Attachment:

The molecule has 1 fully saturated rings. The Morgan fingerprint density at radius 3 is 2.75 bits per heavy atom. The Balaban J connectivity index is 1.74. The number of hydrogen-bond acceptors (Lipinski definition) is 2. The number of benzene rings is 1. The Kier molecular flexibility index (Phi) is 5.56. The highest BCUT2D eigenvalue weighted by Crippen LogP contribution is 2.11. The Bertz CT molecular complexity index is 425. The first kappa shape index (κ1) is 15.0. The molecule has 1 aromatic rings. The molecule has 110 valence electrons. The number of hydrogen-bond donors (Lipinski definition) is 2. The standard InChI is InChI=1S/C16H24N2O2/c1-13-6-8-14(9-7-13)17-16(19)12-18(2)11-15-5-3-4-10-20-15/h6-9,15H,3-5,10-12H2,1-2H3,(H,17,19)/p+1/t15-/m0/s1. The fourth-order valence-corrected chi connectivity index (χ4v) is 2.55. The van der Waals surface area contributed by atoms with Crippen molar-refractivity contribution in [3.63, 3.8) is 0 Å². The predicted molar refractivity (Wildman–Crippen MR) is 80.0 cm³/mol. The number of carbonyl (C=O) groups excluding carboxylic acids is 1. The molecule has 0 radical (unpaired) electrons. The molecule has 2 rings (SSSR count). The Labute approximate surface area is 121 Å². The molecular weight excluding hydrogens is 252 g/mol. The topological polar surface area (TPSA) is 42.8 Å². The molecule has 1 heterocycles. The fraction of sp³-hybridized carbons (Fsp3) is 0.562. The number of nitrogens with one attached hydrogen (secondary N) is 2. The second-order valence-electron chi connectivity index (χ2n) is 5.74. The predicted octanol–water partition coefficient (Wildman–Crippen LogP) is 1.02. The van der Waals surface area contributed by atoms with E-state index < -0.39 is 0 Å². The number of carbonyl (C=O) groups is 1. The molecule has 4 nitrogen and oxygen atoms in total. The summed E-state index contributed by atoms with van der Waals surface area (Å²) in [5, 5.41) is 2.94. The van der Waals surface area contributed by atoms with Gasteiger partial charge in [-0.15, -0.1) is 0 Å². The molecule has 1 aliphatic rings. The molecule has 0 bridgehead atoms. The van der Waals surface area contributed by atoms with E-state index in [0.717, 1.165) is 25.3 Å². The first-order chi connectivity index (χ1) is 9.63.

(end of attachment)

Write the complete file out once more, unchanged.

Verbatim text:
The molecule has 1 fully saturated rings. The Morgan fingerprint density at radius 3 is 2.75 bits per heavy atom. The Balaban J connectivity index is 1.74. The number of hydrogen-bond acceptors (Lipinski definition) is 2. The number of benzene rings is 1. The Kier molecular flexibility index (Phi) is 5.56. The highest BCUT2D eigenvalue weighted by Crippen LogP contribution is 2.11. The Bertz CT molecular complexity index is 425. The first kappa shape index (κ1) is 15.0. The molecule has 1 aromatic rings. The molecule has 110 valence electrons. The number of hydrogen-bond donors (Lipinski definition) is 2. The standard InChI is InChI=1S/C16H24N2O2/c1-13-6-8-14(9-7-13)17-16(19)12-18(2)11-15-5-3-4-10-20-15/h6-9,15H,3-5,10-12H2,1-2H3,(H,17,19)/p+1/t15-/m0/s1. The fourth-order valence-corrected chi connectivity index (χ4v) is 2.55. The van der Waals surface area contributed by atoms with Crippen molar-refractivity contribution in [3.63, 3.8) is 0 Å². The predicted molar refractivity (Wildman–Crippen MR) is 80.0 cm³/mol. The number of carbonyl (C=O) groups excluding carboxylic acids is 1. The molecule has 0 radical (unpaired) electrons. The molecule has 2 rings (SSSR count). The Labute approximate surface area is 121 Å². The molecular weight excluding hydrogens is 252 g/mol. The topological polar surface area (TPSA) is 42.8 Å². The molecule has 1 heterocycles. The fraction of sp³-hybridized carbons (Fsp3) is 0.562. The number of nitrogens with one attached hydrogen (secondary N) is 2. The second-order valence-electron chi connectivity index (χ2n) is 5.74. The predicted octanol–water partition coefficient (Wildman–Crippen LogP) is 1.02. The van der Waals surface area contributed by atoms with E-state index < -0.39 is 0 Å². The number of carbonyl (C=O) groups is 1. The molecule has 4 nitrogen and oxygen atoms in total. The summed E-state index contributed by atoms with van der Waals surface area (Å²) in [5, 5.41) is 2.94. The van der Waals surface area contributed by atoms with Gasteiger partial charge in [-0.15, -0.1) is 0 Å². The molecule has 1 aliphatic rings. The molecule has 0 bridgehead atoms. The van der Waals surface area contributed by atoms with E-state index in [0.717, 1.165) is 25.3 Å². The first-order chi connectivity index (χ1) is 9.63.